Air and Water Purity

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Air and Water Purity

Humans are susceptible to contaminated air and water. Breathing in air that is laden with a noxious substance can cause illness or even death. Similarly, drinking water that contains an inorganic or organic poison, or an infectious microorganism can be debilitating or lethal.

Both water and air are particularly vulnerable to contamination by some bacteria and protozoa, and by their toxic products. While the contamination of air and water can be inadvertent, the noxious substances can also be introduced deliberately. Chemicals can also be dispersed in water and by air. A recent example occurred in 1995, when the Japanese cult Aum Shinrikyo released sarin gas into the Tokyo subway system. The poisonous gas attack killed 12 people and sickened 5,000.

As another example, in the months following September 11, 2001, there were several deliberate releases of anthrax spores into the air following the opening of contaminated letters. As well, the vulnerability of water supplies to contamination with a variety of infectious organisms has been recognized.

An amount as small as a glass of water can be contaminated with a quantity of organic or inorganic poison or microbe sufficient to cause harm. Even if the water has been chlorinated, disease causing microorganisms such as Giardia and Cryptosporidium are resistant to chlorine, as are bacterial toxins .

Technologies exist to kill the microorganisms that might be present (disinfection) or to completely remove the microbes and chemicals from the air or water (purification). These technologies, however, are usually designed to remove naturally occurring or polluting contaminants.

Groundwater or surface water treatment focuses on providing water that is fit to drink. Typically, the water is filtered to remove large debris. Some jurisdictions also pass the water through microfilters that remove objects as small as viruses from the treated water. Most drinking water is treated with chlorine or chlorine-containing compounds to kill any bacteria. Other treatments that are gaining widespread acceptance include the use of ultraviolet light, ozone, and other chemicals such as bromine. Water can also be purified by techniques involving reverse osmosis and steam distillation, although these techniques are not typically used, as they are expensive and purify relatively small volumes of water at one time.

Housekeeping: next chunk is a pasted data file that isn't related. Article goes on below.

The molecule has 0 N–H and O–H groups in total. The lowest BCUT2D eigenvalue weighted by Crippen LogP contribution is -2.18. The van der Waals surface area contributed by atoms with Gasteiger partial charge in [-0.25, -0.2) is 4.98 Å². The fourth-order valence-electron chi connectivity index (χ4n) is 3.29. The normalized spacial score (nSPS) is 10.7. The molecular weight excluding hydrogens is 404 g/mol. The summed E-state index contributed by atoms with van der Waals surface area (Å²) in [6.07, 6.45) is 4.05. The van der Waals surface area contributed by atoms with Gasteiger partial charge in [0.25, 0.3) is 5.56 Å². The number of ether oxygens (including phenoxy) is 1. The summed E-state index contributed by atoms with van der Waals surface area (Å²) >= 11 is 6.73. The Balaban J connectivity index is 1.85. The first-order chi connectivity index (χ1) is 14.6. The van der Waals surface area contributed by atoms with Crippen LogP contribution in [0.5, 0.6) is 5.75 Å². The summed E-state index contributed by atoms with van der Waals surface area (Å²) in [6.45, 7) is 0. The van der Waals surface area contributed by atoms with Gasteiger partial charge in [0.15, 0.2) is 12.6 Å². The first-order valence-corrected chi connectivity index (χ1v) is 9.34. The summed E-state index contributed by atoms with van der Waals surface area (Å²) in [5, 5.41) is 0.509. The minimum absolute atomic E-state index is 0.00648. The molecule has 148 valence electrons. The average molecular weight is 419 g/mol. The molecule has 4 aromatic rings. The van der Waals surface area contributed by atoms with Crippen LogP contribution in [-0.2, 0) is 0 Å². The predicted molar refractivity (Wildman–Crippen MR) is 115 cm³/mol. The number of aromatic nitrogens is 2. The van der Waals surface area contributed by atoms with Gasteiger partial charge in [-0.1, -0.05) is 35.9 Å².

Treatment and monitoring ensure that the water emerging from the treatment plant is safe to drink and that it remains that way all the way to the consumer's tap. However, these measures are not intended to thwart a deliberate contamination.

Yet for large surface water supplies, the volume of water alone makes the possibility of deliberate contamination remote. For example, it has been estimated that the contamination of the Crystal Springs Reservoir, which supplies some of the water for San Francisco, California, with enough hydrogen cyanide to harm anyone who drinks a glass of water would require over 400,000 metric tons of the poison. Similarly, huge amounts of bacteria or viruses would be required.

Air is vulnerable to contamination with a variety of bacteria, viruses, and fungi that are light enough to become dispersed in air currents. When inhaled, the microbes can cause infections. Chemicals and toxins can also float in the air, to be inhaled or settle onto exposed skin.

Air purification has long been possible using filters. Bacteria, viruses, and even some inorganic chemicals can be retained on specialized filters. These filters are mainly suitable for laboratories or relatively small, specifically designed ventilation systems. In large indoor environments such as malls or sizeable office buildings, and in the open air, air purification is virtually impossible.

Contamination of the open air poses a similar problem as the contamination of a large volume of water, namely the amount of poisonous agent that is required. For example, estimates are that hundreds of pounds of anthrax spores would be needed to achieve a massive contamination of the population of a large city.

The release of toxic agents into a more limited area such as an office building or a home is more plausible.

see also Air plume and chemical analysis; Bioterrorism; Organic compounds; Toxins.